A soda may be sh50 but thrice in a week, it’s sh150. In a month, it’s sh600. In a year, it is Sh7,200. In 10 years, it will be Sh72,000.
That is a very small luxury you could have easily ignored, that you will only realise if you track your expenditure. Sometimes you board Uber or matatu when you can walk. Also, be conscious on the amounts you spend on gifts.
SEE ALSO :‘Not everyone with a degree ends up doing what they trained for’6. Cut down on your biggest expenses
Whatever takes the largest chunk of your money, reduce it. Whether rent, schools or grooming, find a way to cut that down.
Commit yourself to giving up some of your luxuries. If your biggest expense is rent, you can downsize to a smaller house, move to a neighbourhood which is slightly cheaper or get a roommate to share the rent. Or find a way to get that house to make money for you.
For instance, if you have a compound and you have extra space like a garage or any extra other space, you can earn some income by renting it out. You can turn one corner into a single-room dwelling or a storage unit.
7. Start a side hustle
Consider what your hobbies, interests and skills are. Is there a possibility that you can get an income out of any of them?
If you are good at music, with a laptop you can become a small-time DJ at birthday parties and get a little extra cash.
You can go online and get some jobs or even sell second-hand clothes. You can decide what to do once you understand your SHAPE.
S- Spirituality: Within your spiritual gifts, gifts that you are born with or can develop, there is always something you can do, for instance composing songs that you can sell or perform at a fee.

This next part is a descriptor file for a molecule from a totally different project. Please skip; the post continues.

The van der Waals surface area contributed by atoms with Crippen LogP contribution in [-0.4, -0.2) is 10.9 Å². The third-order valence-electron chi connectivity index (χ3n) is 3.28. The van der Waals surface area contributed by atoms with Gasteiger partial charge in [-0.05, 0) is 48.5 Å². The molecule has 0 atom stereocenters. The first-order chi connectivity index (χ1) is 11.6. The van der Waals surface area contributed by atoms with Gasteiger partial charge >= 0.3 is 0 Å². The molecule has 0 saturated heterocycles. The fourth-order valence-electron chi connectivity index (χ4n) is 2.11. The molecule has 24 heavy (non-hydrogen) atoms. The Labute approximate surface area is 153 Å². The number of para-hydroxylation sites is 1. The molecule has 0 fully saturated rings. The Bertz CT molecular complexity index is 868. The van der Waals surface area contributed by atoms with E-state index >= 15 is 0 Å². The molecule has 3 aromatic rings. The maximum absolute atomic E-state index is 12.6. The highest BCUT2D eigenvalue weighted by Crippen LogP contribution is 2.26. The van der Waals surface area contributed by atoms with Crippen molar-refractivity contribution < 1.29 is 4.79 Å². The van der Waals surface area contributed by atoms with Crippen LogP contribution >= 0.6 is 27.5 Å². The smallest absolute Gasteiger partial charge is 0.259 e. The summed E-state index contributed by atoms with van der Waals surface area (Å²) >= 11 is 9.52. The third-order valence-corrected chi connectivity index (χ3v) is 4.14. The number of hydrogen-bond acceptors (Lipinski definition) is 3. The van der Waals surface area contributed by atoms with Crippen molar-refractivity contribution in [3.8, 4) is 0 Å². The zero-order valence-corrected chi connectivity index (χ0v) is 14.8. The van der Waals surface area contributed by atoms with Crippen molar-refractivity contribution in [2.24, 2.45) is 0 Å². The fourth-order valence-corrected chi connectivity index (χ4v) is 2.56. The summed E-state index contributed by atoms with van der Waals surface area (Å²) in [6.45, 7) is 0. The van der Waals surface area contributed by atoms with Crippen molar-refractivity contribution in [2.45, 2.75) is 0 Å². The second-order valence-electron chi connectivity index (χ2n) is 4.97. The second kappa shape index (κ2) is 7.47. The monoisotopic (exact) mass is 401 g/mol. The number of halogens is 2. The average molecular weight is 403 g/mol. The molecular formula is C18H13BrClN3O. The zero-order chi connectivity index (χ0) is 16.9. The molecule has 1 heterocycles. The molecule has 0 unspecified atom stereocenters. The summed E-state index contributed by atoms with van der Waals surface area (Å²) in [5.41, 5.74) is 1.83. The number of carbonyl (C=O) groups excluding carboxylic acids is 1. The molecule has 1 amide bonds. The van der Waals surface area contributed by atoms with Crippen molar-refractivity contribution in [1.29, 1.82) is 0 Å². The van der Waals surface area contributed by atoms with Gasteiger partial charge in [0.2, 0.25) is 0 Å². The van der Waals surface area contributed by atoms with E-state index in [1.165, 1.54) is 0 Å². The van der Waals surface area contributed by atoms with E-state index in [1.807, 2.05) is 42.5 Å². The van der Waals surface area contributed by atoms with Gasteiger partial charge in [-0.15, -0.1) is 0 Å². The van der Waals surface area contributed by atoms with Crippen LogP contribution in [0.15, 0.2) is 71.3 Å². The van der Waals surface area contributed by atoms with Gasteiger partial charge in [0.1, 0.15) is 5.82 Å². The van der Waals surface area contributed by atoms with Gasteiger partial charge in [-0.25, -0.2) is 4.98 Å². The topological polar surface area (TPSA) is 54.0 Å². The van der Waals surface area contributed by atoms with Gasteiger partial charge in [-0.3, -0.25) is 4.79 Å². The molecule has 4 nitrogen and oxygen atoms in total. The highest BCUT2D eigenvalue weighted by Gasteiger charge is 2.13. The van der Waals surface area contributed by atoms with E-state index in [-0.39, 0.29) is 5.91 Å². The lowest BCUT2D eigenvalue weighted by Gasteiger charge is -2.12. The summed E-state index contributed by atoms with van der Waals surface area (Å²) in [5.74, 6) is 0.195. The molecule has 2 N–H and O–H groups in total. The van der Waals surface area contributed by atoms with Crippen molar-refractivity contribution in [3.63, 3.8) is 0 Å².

H- Heart: What do you hold dear? What are your passions?
A – Abilities. What are you capable of doing?
P – Personality: You can make money based on who you are. For instance, if you are a talkative person, you can be a part-time insurance agent, part-time real estate agent or a broker of some kind.
E- Experiences: Your past can pave a way for something you can do. Identify a problem you went through and think of a way you can solve it for other people.
8. Pay attention to where you shop
Don’t just walk into big supermarkets or shops. Check where you reside. There are always shops that sell the same quality of goods at a lower price than what you find in other places. Identify such places.
If it is for items like furniture, clothing, electronics and other household goods, consider secondhand goods.
For example, when my son got a job in the judiciary, he went with Sh2,000 to Toi market and came back with clothes he could wear to court and nobody could tell they were second-hand. There are good quality second-hand goods.
9. Shop in bulk
Consider going to a wholesale shop. Things are cheaper there. If it is rice, buy a 25kg bag. It might cost you sh2,000, and if you do your math, you will find that you are buying a kg at Sh120 instead of the usual sh180 or Sh200.
If it is too much for you, pool with other people and share. I have observed the women in open air markets doing this so well.
When they finish selling, they get together, go to a shop and buy the 12kg bale of flour. They then divide it amongst themselves, which is cheaper. You can do this with almost all goods.